But in the case of IVF, there is human interjection and manipulation of both the spermatozoa and the egg. This is the first level of evil. The procurement of these and the fertilization of the egg outside of the natural and God- intentioned means is problematic principally because in the natural process, one egg is fertilized by one sperm. In artificial fertilization, a whole batch of eggs is ‘harvested’, and these are fertilized as a batch. Now we have a whole array of zygotes or embryos, each with the potential of becoming a full human being. And because each one has that potential, each should be given the chance of fulfilling that potential. But this is hardly the case. Those with a sympathetic and humane bent will say “we will freeze the embryos”, which is firstly, not something natural, and secondly, problematic on the point of the selection process.

    Secondly, we have the problem of playing the role of God. Who makes the choice of which zygote to implant in the womb? The doctor? What criteria is he using? Obviously he (and the couple) will want ‘normal’ children. Does this mean that ‘defective’ zygotes are to be ‘discarded’? Isn’t that life? Have we not heard myriad stories of how families are changed and become transformed through the acceptance of children with special needs? I could go on and on but these are just the most obvious. Chiefly, the problem lies in who gives the doctor or the parent for that matter to make the choice and to play God?

    Richard, for these two reasons alone, the Church holds that artificial insemination or in-vitro fertilization is morally illicit. Sure, on the surface it looks fine. The picture of a couple so happy holding a child that they ‘have always wanted’ often hides an evil that one doesn’t see with the morally untrained and un-questioning eye.

    Do continue in prayer, in hope, and most importantly, in the search for God's will in this. I pray you remain faithful to the Catholic faith, and continue to contribute lovingly to the parish life.

    I leave you with the image of Mary and the significance of her virginity. A virgin was considered a useless person in her times because fecundity and fertility was prized. She was thus a willing ‘empty vessel’, but for God. Teachers always tell us that empty vessels make the most noise. Couples who are barren, and are willing to take this as something that can be offered up to God for a higher good or end, become vessels that can make the most noise too – a noise of praise and reparation for souls that delight God’s ears.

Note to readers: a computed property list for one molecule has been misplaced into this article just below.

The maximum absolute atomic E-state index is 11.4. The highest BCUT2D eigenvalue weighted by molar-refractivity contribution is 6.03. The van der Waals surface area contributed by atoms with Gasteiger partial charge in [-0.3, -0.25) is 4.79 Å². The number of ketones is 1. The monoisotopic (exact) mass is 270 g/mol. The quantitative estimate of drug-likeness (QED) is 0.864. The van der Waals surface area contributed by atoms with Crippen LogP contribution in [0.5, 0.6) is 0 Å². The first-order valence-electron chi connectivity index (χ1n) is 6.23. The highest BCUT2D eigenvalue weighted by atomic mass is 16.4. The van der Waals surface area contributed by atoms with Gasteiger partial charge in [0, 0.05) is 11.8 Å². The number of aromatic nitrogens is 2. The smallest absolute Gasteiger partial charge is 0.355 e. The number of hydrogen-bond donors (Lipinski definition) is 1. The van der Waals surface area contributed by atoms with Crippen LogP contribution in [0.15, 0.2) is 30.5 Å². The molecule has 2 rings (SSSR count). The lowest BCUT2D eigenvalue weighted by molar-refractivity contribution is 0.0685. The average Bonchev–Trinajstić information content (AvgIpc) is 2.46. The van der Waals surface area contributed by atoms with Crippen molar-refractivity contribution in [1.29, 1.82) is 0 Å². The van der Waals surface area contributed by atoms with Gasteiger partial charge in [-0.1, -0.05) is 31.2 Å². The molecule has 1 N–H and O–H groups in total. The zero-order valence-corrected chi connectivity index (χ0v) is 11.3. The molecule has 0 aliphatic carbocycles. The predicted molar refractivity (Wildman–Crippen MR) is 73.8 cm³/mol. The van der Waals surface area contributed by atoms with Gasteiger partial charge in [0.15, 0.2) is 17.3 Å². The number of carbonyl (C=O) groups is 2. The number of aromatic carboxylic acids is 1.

God be with you, Richard and your wife.

    Fr Luke

  13. I sorry for misunderstanding. You say so many things to explain to us and me and my wife are thankful for that. I think the other person also run away already. Nothing to say. God Bless You Father.


  14. Dear Father

    No schism exists. We are all on the Fr Luke camp until you start throwing people out – starting with me, Ladies first :)... First and foremost, we are all Catholics. As such, like it or not, we are subject to the laws and teachings officially issued by the Church. Though you have to admit that the Church has been wrong before. For example, it was only in 1992 that Pope John Paul II officially conceded that the Earth revolved around the sun although it was apparent since the 17th Century. In his statement he vindicated Galileo by saying that the scriptures were not wrong but just mistakenly interpreted by the theologians.

    So while I personally still take the view that IVF in its incarnation today or nearer into the future not be entirely intrinsically evil, it is always hoped that there will be avenues for Church law reform. This is not the appropriate forum to advocate change and therefore the current rules must apply. As it is, you, Fr Luke must be the shepherd who brings God’s message ‘to choose between a life unknown where He leads the way, or follow earthly trends that will surely pass away’. But serendipitously, you are a particularly skilled kung fu panda able to conjure up explanations, images and ideas (everything except fire and brimstone which are of course rather unfashionable) for all of us to make the Church’s stand a lot more palatable.